Mr. Milne, agriculturist on Colonel Close's estates, and one of the judges for the premiums, handed in the following statement :

Mr. Chairman,—Having had the honour of being appointed by you as one of the judges for the premiums on the Gosford estate, for several years past, I am happy to bear testimony to the improvement in the cultivation of the turnip crop this season, and the general appearance of the housing and farms throughout the property. In regard to the Drumbanagher estate, I have been doing my utmost to promote the levelling of crooked fences, drainage of the land, and repairing of houses, and introducing green crops; and I have now prepared a list to lay before you, when at leisure, of competitors for such premiums as Colonel Close may

give, which I trust you will consider creditable to the property and the tenantry. The advantage to be obtained by house-feeding the stock has been so amply proved, both in theory and practice, that I quite unnecessary to say anything now in confirmation of it.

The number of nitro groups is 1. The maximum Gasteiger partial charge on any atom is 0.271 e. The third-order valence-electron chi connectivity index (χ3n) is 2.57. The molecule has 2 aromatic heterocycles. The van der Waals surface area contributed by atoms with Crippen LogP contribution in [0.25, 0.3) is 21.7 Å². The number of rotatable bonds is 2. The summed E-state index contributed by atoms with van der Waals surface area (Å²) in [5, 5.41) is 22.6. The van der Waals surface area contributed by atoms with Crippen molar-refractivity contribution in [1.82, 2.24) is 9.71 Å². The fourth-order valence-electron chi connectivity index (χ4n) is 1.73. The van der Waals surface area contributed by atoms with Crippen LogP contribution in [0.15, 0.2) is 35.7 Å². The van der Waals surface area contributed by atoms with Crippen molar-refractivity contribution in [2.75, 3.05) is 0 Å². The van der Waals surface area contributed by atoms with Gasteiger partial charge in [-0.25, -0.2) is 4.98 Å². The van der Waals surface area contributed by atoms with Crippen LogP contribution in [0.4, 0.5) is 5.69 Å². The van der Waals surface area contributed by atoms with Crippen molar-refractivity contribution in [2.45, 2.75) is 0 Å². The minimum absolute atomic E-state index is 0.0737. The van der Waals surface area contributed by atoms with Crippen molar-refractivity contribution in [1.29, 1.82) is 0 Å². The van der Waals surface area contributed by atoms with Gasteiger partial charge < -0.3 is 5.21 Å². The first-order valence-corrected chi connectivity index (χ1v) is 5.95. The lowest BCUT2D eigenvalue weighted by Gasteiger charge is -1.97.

The remainder of the evening was spent in discussing agricultural subjects, introduced for that purpose.


It is almost unnecessary to inform our readers, as a piece of information, that the weather has been unusually changeable since our last report, because every part of the three kingdoms has experienced the same, though luckily, neither rain nor frost has been so extreme as to stop the necessary labours of the field. The wheat seed season has been got over in good time, and the plants have risen and look well. From the letters of our distant correspondents, they report it as their opinion, that a greater breadth of wheat will be sown this season, than there has been for some years past; owing to a good deal of turnip land being destined to receive this grain ; as it is considered that though turnipland wheat is almost always inferior to that of ley or fallow, yet it does very well for seed; and at any rate, its return is more than equal to that of barley at the present prices, on an average of years.